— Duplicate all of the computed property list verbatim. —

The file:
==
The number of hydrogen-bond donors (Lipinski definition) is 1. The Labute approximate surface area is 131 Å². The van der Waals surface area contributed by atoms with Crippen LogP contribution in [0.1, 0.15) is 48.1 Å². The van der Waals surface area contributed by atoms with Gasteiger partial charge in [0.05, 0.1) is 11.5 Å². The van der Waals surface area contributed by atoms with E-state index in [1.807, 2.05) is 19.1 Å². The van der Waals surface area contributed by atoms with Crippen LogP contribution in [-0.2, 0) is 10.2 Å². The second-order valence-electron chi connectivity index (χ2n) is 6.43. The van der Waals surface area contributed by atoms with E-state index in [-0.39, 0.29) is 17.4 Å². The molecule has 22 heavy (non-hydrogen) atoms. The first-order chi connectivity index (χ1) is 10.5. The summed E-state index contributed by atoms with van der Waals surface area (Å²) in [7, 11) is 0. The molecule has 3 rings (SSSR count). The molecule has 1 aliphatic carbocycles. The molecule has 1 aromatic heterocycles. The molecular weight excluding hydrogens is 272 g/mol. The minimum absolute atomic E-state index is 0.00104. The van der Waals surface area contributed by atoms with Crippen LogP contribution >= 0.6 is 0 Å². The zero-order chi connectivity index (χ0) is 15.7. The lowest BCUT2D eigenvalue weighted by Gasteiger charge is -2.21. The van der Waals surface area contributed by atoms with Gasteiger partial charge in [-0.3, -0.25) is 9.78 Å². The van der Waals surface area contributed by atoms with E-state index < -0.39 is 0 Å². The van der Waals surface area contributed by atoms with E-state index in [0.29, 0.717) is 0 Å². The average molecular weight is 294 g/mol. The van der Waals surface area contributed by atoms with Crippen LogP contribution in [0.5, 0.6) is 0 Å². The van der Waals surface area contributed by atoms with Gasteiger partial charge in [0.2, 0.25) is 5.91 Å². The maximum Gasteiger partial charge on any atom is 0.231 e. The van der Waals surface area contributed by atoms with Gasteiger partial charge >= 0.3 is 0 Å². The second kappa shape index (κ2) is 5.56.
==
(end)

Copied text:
The number of hydrogen-bond donors (Lipinski definition) is 1. The Labute approximate surface area is 131 Å². The van der Waals surface area contributed by atoms with Crippen LogP contribution in [0.1, 0.15) is 48.1 Å². The van der Waals surface area contributed by atoms with Gasteiger partial charge in [0.05, 0.1) is 11.5 Å². The van der Waals surface area contributed by atoms with E-state index in [1.807, 2.05) is 19.1 Å². The van der Waals surface area contributed by atoms with Crippen LogP contribution in [-0.2, 0) is 10.2 Å². The second-order valence-electron chi connectivity index (χ2n) is 6.43. The van der Waals surface area contributed by atoms with E-state index in [-0.39, 0.29) is 17.4 Å². The molecule has 22 heavy (non-hydrogen) atoms. The first-order chi connectivity index (χ1) is 10.5. The summed E-state index contributed by atoms with van der Waals surface area (Å²) in [7, 11) is 0. The molecule has 3 rings (SSSR count). The molecule has 1 aliphatic carbocycles. The molecule has 1 aromatic heterocycles. The molecular weight excluding hydrogens is 272 g/mol. The minimum absolute atomic E-state index is 0.00104. The van der Waals surface area contributed by atoms with Crippen LogP contribution >= 0.6 is 0 Å². The zero-order chi connectivity index (χ0) is 15.7. The lowest BCUT2D eigenvalue weighted by Gasteiger charge is -2.21. The van der Waals surface area contributed by atoms with Gasteiger partial charge in [-0.3, -0.25) is 9.78 Å². The van der Waals surface area contributed by atoms with E-state index < -0.39 is 0 Å². The van der Waals surface area contributed by atoms with E-state index in [0.29, 0.717) is 0 Å². The average molecular weight is 294 g/mol. The van der Waals surface area contributed by atoms with Crippen LogP contribution in [0.5, 0.6) is 0 Å². The van der Waals surface area contributed by atoms with Gasteiger partial charge in [0.2, 0.25) is 5.91 Å². The maximum Gasteiger partial charge on any atom is 0.231 e. The van der Waals surface area contributed by atoms with Gasteiger partial charge >= 0.3 is 0 Å². The second kappa shape index (κ2) is 5.56.